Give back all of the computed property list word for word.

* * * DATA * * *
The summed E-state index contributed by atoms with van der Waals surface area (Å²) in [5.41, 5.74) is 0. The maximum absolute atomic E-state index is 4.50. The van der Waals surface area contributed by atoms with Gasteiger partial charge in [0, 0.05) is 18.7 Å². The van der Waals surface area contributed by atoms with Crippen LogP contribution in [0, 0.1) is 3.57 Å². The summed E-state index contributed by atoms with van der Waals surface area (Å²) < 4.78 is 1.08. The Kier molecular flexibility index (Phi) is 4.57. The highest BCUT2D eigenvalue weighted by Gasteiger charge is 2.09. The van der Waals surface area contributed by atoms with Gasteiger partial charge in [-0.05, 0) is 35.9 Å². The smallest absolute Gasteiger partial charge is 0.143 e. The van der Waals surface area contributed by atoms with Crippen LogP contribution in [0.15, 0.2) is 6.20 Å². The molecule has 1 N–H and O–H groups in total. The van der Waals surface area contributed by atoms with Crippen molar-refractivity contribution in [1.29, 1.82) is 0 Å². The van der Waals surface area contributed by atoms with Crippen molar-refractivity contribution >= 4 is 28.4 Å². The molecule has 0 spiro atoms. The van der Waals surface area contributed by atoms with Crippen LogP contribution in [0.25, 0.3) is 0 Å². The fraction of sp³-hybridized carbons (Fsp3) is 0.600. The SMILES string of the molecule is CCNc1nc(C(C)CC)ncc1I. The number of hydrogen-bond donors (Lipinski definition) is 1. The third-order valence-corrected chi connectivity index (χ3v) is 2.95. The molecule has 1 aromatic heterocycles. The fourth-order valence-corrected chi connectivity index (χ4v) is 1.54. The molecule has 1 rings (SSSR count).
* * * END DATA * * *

The summed E-state index contributed by atoms with van der Waals surface area (Å²) in [5.41, 5.74) is 0. The maximum absolute atomic E-state index is 4.50. The van der Waals surface area contributed by atoms with Gasteiger partial charge in [0, 0.05) is 18.7 Å². The van der Waals surface area contributed by atoms with Crippen LogP contribution in [0, 0.1) is 3.57 Å². The summed E-state index contributed by atoms with van der Waals surface area (Å²) < 4.78 is 1.08. The Kier molecular flexibility index (Phi) is 4.57. The highest BCUT2D eigenvalue weighted by Gasteiger charge is 2.09. The van der Waals surface area contributed by atoms with Gasteiger partial charge in [-0.05, 0) is 35.9 Å². The smallest absolute Gasteiger partial charge is 0.143 e. The van der Waals surface area contributed by atoms with Crippen LogP contribution in [0.15, 0.2) is 6.20 Å². The molecule has 1 N–H and O–H groups in total. The van der Waals surface area contributed by atoms with Crippen molar-refractivity contribution in [1.29, 1.82) is 0 Å². The van der Waals surface area contributed by atoms with Crippen molar-refractivity contribution >= 4 is 28.4 Å². The molecule has 0 spiro atoms. The van der Waals surface area contributed by atoms with Crippen LogP contribution in [0.25, 0.3) is 0 Å². The fraction of sp³-hybridized carbons (Fsp3) is 0.600. The SMILES string of the molecule is CCNc1nc(C(C)CC)ncc1I. The number of hydrogen-bond donors (Lipinski definition) is 1. The third-order valence-corrected chi connectivity index (χ3v) is 2.95. The molecule has 1 aromatic heterocycles. The fourth-order valence-corrected chi connectivity index (χ4v) is 1.54. The molecule has 1 rings (SSSR count).